On Sunday, July 14th, Alice Nderitu from Kenya’s Institute for Inclusive Security visited Daraja’s campus to give a talk to the girls about Women Peacemakers. Alice has a great deal of experience in peacemaking,

Before she spoke, founder Jason Doherty challenged the girls with two tasks: first, to take time to talk with Alice during her one-day visit, and to get to know her. Second, he challenged all the girls to strive to take on the title of “peacemaker” in some capacity throughout their lives.

Alice started her talk by asking all the girls sitting in the back row to move up and sit in the front row. Peacemakers, like women, she explained, must be proactive and have no fear.

“Peacemaking work,” Alice described, “is defined by courage.”

From there, the girls intently listened to Alice’s talk for upwards of two hours. The engagement of the girls on this topic was staggering; it was clear how important this topic is to every single Daraja girl.

A major take away point from Alice’s talk, that the girls chattered about for hours following, was that the point of peacemaking is not to solve the conflict for two opposing forces, but to help create a climate where the two groups or people can solve the conflict on their own.

She challenged Daraja students to demolish the environments where conflict takes place, by avoiding hate speech between tribes and dismantling stereotypes.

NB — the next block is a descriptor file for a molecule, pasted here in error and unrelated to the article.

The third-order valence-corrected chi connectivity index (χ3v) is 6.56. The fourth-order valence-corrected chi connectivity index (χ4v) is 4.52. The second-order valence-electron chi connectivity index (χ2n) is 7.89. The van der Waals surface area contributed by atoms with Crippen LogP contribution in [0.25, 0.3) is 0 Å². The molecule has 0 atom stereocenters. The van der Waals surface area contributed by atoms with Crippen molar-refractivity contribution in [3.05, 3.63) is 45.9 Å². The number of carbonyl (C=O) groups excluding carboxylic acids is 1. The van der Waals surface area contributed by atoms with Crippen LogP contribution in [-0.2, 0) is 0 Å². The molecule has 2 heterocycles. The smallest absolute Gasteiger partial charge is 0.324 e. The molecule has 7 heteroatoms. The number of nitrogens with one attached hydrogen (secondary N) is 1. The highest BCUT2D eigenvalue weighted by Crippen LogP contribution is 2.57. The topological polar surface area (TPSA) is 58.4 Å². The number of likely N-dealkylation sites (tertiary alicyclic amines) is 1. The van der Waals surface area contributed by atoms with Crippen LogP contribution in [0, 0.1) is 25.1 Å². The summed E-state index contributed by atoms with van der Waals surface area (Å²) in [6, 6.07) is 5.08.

“Step out of ethnicity when possible,” Alice advised, “become a Kenyan.”

After Alice’s talk ended and many questions were asked and answered, some girls continued on with their day, eating lunch and studying. However, many girls took Jason up on his first challenge, and asked Alice questions until she left campus.

Students were so inspired by Alice and her talk, that usual Saturday duties were put off to ask more questions and hear more insights, until everyone waved Alice off during her departure. That evening, girls expressed their hope for Alice’s return to campus.

“I want to go back to my community, and help them find peace,” explained Anastacia, Form 4.

“I really loved having Alice here, I hope she comes back” reported Dianah, Form 2.

Alice’s message was a great way for student’s to see pillar 2, of Daraja’s 4 pillars, embodied in a career. “Embrace differences. Treat all with dignity and respect.”